“For I know that my redeemer liveth, and that he shall stand at the latter day upon the earth:
“And though after my skin worms destroy this body, yet in my flesh shall I see God:
“Whom I shall see for myself, and mine eyes shall behold.” (Job 19:25–27.)
Job had expressed the wish that his testimony could be printed in books and cut into stone for the generations following him to read. His wish was granted, for peace has come into many souls as they have read his strong testimony.
And in conclusion, let me share the vision of John the Revelator:
“And I saw the dead, small and great, stand before God; and the books were opened; and another book was opened, which is the book of life: and the dead were judged out of those things which were written in the books, according to their works.
“And the sea gave up the dead which were in it; and death and hell delivered up the dead which were in them: and they were judged every man according to their works.” (Rev. 20:12–13.)
And as the living, verdant spring follows the dismal, deathlike winter, all nature proclaims the divinity of the risen Lord. At Christmastime, let us remember that he was Creator, that he is the Savior of the world, that he is the very Son of God.
Some Points of Emphasis. You may wish to make these points in your home teaching discussions:
1. The Lord prophesied that he would be “delivered into the hands of sinful men,” be crucified, and resurrected. It was part of the eternal plan.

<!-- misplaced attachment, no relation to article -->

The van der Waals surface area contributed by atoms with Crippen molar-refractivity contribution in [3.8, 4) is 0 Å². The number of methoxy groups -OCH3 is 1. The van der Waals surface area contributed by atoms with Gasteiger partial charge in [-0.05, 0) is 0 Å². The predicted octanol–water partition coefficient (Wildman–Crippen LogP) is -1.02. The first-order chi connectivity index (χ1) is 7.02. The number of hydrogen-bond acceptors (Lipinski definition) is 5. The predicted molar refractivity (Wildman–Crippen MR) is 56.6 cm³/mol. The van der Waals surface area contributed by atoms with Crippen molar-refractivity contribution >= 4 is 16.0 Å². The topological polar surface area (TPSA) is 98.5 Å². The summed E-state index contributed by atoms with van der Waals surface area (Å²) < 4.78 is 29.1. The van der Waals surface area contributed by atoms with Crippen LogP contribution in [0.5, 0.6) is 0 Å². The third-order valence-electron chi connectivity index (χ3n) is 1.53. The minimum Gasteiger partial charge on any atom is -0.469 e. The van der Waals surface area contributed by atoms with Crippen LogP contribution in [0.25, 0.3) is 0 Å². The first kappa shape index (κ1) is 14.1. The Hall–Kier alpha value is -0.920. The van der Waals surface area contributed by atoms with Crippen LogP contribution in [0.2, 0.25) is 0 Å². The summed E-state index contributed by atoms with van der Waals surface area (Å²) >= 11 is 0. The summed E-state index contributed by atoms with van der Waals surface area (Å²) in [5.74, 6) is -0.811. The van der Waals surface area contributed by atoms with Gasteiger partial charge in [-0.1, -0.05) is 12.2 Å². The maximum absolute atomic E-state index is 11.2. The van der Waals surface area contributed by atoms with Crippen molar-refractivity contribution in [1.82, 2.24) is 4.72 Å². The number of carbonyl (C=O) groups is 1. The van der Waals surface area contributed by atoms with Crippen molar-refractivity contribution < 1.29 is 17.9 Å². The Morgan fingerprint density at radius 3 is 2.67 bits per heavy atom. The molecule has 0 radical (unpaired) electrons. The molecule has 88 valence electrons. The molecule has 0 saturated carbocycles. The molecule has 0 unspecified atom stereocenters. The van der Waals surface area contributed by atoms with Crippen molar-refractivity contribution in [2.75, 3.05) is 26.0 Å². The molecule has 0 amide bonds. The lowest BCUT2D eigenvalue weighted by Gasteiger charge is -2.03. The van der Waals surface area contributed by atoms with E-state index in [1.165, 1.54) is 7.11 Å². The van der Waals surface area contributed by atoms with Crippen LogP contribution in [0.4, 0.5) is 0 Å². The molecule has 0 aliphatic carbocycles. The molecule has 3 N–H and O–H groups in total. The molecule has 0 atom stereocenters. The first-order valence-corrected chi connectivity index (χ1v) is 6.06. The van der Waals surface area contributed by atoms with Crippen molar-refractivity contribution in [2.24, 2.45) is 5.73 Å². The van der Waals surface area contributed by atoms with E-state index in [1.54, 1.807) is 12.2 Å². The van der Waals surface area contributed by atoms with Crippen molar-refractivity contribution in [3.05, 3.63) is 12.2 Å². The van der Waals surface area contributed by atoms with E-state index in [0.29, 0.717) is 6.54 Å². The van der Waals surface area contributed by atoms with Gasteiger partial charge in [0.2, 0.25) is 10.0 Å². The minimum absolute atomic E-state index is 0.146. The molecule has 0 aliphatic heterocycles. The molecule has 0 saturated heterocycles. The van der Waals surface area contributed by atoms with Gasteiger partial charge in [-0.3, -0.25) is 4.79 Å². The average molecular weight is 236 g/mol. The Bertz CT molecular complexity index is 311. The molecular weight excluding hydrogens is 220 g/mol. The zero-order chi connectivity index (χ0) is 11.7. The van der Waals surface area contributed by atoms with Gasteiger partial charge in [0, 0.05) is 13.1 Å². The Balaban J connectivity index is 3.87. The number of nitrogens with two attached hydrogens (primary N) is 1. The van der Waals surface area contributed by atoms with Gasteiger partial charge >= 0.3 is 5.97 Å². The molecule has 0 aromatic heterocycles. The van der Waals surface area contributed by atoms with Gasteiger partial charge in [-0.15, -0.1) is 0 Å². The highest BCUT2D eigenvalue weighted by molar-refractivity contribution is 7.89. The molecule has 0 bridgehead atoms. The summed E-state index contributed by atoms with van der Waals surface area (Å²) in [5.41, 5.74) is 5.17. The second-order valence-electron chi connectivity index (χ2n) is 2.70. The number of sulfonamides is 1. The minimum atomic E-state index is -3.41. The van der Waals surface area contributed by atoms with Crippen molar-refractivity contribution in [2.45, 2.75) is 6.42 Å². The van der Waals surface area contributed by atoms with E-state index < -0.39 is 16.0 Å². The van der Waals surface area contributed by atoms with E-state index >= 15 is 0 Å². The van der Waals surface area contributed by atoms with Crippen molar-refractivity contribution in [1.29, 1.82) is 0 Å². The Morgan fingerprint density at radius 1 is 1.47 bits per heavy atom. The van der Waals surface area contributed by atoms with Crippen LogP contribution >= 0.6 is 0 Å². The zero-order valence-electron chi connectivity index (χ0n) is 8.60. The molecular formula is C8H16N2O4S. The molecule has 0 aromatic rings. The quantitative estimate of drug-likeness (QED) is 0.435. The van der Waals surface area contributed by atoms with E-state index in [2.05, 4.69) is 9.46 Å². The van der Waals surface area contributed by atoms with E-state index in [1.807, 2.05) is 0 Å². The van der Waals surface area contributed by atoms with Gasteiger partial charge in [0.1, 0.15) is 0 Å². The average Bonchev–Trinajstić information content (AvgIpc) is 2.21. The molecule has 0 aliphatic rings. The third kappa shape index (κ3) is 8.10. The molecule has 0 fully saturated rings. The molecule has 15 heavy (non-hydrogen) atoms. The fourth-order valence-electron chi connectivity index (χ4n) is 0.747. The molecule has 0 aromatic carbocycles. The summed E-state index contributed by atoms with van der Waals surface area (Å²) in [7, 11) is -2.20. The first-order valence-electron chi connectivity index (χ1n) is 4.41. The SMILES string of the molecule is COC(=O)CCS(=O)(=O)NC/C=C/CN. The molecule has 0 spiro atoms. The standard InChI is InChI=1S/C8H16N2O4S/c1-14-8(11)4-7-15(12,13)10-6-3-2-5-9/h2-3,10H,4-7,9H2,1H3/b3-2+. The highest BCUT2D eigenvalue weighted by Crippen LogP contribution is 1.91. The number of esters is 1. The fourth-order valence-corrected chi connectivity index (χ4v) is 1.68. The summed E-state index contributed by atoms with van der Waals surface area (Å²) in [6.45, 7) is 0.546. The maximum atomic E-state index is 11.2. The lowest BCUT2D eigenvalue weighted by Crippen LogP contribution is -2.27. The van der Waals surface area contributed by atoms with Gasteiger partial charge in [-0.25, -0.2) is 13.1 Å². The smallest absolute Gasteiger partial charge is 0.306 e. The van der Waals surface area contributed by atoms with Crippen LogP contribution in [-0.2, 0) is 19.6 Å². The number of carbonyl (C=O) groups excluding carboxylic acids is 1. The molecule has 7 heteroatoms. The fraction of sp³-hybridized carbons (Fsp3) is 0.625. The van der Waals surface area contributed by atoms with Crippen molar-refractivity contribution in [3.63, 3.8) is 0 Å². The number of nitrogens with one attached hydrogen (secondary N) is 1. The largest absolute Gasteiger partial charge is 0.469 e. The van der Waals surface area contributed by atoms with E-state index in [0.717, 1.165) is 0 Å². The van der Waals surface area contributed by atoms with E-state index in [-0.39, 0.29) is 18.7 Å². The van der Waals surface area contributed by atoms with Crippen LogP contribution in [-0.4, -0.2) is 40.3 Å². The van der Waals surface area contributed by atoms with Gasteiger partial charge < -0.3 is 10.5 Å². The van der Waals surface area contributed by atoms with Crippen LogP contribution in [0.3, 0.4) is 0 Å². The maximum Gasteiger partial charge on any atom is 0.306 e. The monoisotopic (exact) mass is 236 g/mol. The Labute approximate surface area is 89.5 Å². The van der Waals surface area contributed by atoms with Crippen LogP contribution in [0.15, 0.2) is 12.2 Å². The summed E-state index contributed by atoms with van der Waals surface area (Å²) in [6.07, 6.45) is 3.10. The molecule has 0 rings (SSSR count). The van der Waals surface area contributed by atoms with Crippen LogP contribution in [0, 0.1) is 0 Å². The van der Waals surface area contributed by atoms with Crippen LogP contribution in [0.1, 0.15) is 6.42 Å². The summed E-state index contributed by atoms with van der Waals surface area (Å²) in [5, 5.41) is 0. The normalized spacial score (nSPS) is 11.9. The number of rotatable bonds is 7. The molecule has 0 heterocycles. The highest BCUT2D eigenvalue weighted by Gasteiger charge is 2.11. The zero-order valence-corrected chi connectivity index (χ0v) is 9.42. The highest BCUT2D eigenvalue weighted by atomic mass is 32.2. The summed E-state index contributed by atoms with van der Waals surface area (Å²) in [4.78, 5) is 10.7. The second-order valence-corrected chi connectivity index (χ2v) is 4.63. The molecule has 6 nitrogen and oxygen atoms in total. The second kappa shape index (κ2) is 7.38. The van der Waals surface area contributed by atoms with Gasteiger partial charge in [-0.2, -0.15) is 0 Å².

2. Peter and the other apostles risked their very lives to testify of the divinity of the Savior and of his resurrection.
3. Modern-day prophets also have declared the truthfulness of the resurrection. The Prophet Joseph knew that those who are “afraid to die for the truth, will lose eternal life.” Be faithful to the end, he said, “and we shall be resurrected.”
4. Others have had an understanding that there is more to man than mortal, temporal life. Author Victor Hugo said, “The tomb is not a blind alley, it is a thoroughfare.”
1. Relate your personal feelings about the faith of the apostles and their willingness to bear witness of the reality of the resurrection. Ask family members to share their feelings.
2. Are there scriptural verses or quotations in this article that the family might read aloud and discuss?
3. Would this discussion be better after a talk with the head of the household before the visit? Is there a message from the quorum leader or bishop to the head of the household concerning this topic?